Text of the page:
Nigeria's President Goodluck Jonathan and other regional African leaders are in Paris as French President François Hollande hosts the security summit in the backdrop of the mass abduction of school girls by the Islamist group, Boko Haram.

During the security talks, Jonathan will be urged to seek closer cooperation with the neighbouring countries in western Africa including Cameroon, Chad, Niger and Benin to better tackle the militants.

Jonathan was scheduled to visit Chibok, the town from where the yet-missing girls were abducted, but it was cancelled later citing security concerns.

Ahead of the talks, Hollande discussed the latest situation with his American counterpart Barack Obama, said the White House.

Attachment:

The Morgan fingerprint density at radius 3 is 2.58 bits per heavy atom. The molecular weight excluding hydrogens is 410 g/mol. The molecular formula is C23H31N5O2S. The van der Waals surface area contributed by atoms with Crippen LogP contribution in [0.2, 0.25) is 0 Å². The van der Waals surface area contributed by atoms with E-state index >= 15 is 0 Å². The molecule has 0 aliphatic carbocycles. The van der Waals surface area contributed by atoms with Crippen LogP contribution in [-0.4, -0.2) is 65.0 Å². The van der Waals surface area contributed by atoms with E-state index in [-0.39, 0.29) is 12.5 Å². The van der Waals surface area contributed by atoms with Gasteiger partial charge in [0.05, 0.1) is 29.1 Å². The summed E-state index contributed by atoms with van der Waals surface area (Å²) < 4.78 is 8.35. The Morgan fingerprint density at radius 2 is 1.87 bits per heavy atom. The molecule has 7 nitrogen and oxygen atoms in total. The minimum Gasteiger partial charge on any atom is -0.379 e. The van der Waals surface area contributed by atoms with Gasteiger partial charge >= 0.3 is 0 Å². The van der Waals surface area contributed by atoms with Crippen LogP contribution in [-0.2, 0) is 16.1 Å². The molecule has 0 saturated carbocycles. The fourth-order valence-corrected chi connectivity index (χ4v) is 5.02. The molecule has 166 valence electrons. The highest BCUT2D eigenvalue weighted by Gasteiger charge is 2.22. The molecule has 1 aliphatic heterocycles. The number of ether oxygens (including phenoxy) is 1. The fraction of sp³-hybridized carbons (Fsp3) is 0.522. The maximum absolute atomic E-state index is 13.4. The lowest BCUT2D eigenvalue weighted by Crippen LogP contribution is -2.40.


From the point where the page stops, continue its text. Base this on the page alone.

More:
British Foreign Secretary William Hague and Wendy Sherman, a senior Obama administration official, are also set to attend the meeting.

An official statement about the talks said the representatives of various countries will "discuss fresh strategies for dealing with the security threat posed by Boko Haram and other terrorist groups in West and Central Africa".

A preliminary assessment of the assistance rendered by foreign forces including the US, the UK, and France in the operation against Boko Haram over the kidnappings is also expected to take place.

More than 300 girls were kidnapped a month ago by the extremist outfit in the northeastern town of Chibok and over 200 of them are still being held captive.

"Boko Haram represents a risk to the stability of every state in the region, and the leaders of these countries have to be aware of that," said a French diplomat, AFP reports.

The military intervention by foreign nations is not to be on the agenda, however.